Today, Sharon reports on safe driving techniques that families (especially those with new drivers) could benefit from:
“In late September I traveled via Boston Mamas to the GM Proving Grounds in Michigan to test out the GM 2008 lineup. This was a new trail blazed for this road warrior (who fancies sneakers over wheels), but I discovered parallels between the two transport modes; that a little knowledge goes a long way in taking advantage of safety features.
From the running perspective, I have spent years tweaking my form, researching and trying different shoes, and enduring countless hours of blisters. The process has made clear to me that in finding a shoe to fit this foot, behind one company’s designs are many people working hard thinking about every angle of the product. Analogously, safety in a car can vastly be improved and affected by a little imparted wisdom as well as the car itself. During my stay in Detroit I got to see the inner workings of how safety is implemented at GM.
The GM Proving Grounds are mammoth; 137 miles of testing track on a 4000-acre facility. Our first stop was a 67-acre expanse of asphalt where we took a "Driver's Skill Enhancement Course." This course comprised four stages:
1. Evasive maneuvers: We took an Impala down a straightaway at speeds ranging from 30-60 mph. At a fork, we were told at a split second's notice to go left or right. This exercise demonstrated GM's rethinking of the old 10 and 2 hand positioning on a car's steering wheel with that of their 9 and 3 hand positioning. The amount that you need to crank your wheel is very little in a defensive driving maneuver, whereas the 10 and 2 positioning is unstable because of the natural force of gravity that can cause you to over-adjust in a defensive maneuver. The 9 and 3 positioning offers balance between both hands, giving you better control of smaller movements that can get you out of harms way without losing control of the steering wheel.
2. Controlled braking: This exercise was similar to #1, but we learned to shift from gas to brake by pivoting on the ball of the foot, with the heel remaining stationary on the floorboard. This technique was suggested to smooth out jerkiness after using evasive maneuvers.
3. Skid control: This was by far the most harrowing experience of all! We set off at speeds of 10-20 mph, and then when activated, the rear wheels (which were replaced by a bracket of two roll-y wheels), were unlocked to simulate the lack of control in a skid. Contrary to instinct, GM's method was to not implement the brake but rather to steer towards a fixed point in front of you and the car would correct. I quickly learned this to be good advice, as my braking in the skid resulted in spinning around in circles backwards at vomit inducing speeds!
4. Backing and serpentine maneuvers: This exercise did not speak to me as much as the others and basically involved snaking backwards in and out of a straight line of cones.
The last and perhaps craziest part of the course involved testing two different cars – one with and one without Electronic Stability Control. ESC basically auto corrects over and under-steering using an electronic sensor that stabilizes the car in a split second. This mechanism cannot override a crash but it is an effective tool to have when faced with skidding and swerving, and has been cited by The National Highway and Traffic Administration as having reduced crashes by 35%. The difference that ESC makes in a car while screaming down the straightaway into a swerve at 80 mph was clear!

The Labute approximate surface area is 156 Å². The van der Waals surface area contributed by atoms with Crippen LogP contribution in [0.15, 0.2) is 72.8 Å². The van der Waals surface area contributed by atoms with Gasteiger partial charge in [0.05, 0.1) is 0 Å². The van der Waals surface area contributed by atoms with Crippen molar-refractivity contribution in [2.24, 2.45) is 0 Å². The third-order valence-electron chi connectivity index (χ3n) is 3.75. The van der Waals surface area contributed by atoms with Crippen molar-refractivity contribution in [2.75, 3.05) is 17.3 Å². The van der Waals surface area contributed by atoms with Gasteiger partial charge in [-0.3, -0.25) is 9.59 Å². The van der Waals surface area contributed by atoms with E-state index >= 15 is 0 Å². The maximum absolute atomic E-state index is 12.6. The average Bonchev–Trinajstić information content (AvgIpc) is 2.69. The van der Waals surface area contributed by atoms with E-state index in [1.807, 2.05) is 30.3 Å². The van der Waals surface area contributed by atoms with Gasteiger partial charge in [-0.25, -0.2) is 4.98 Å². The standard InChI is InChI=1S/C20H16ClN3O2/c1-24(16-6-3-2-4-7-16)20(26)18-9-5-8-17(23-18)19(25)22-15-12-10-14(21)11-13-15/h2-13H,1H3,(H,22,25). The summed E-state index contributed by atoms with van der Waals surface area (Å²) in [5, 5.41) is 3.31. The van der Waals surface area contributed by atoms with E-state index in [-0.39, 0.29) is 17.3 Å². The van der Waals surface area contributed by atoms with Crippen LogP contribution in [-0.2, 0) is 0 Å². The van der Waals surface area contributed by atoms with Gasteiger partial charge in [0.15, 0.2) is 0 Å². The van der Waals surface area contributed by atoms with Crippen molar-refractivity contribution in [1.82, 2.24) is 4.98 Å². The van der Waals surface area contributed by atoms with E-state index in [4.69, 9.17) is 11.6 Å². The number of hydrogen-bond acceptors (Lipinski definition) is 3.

I found the Q&A session with GM executive the most compelling, in terms of feeling an interaction between the brains behind GM and the consumer. The morning's activities, which left me in awe of how a little instruction and practical, hands on demonstration can teach more than any driver's ed course ever could in a life or death situation, led me to ask whether GM would consider offering their Driving Enhancement Course to new drivers across the country. The response directed me to GM's existing safety guidelines for infants through tweens. Not quite satisfied, I re-asked the question with a slightly different spin, highlighting the benefit of all of the research and work that GM has put into the safety features of its cars with ESC, StabiliTrak, and Onstar, and the value of hands on training. The reply focused on GM's involvement with law enforcement to set curfews for new teenage drivers.
Despite these existing measures, all that I had experienced and learned that day really made me feel that the one thing that could set GM apart is working towards safety education (in the hands on nature that we had received it), one wheel at a time. They've made great strides (particularly with their green approach to implementing E85 fuel and hydrogen fuel cells, as well as having LEED Certification, which denotes a high standard of sustainability), but the vision seems not yet ready to embrace the main target group that will be driving their sustainable cars.
The final event included test-driving the 2008 models of the Saab (by far my favorite in every way!), Saturn, Cadillac, Pontiac, and Hummer. We also got to chat with one of the designers of the new concept car, The Volt. Chatting with this designer, and some of the other GM associates strengthened my belief that teens could benefit enormously from the skills we derived during the daylong course. Let's hope this concept comes to fruition sooner rather than later.”
Editor's Note: BostonMamas.com is grateful to GM for the opportunity to engage in both the viewing of the 2008 models and the safety/test drive course. GM provided Boston Mamas Contributor Sharon with transportation and accommodations to attend the event.
Photo Credit: GM StabiliTrak diagram.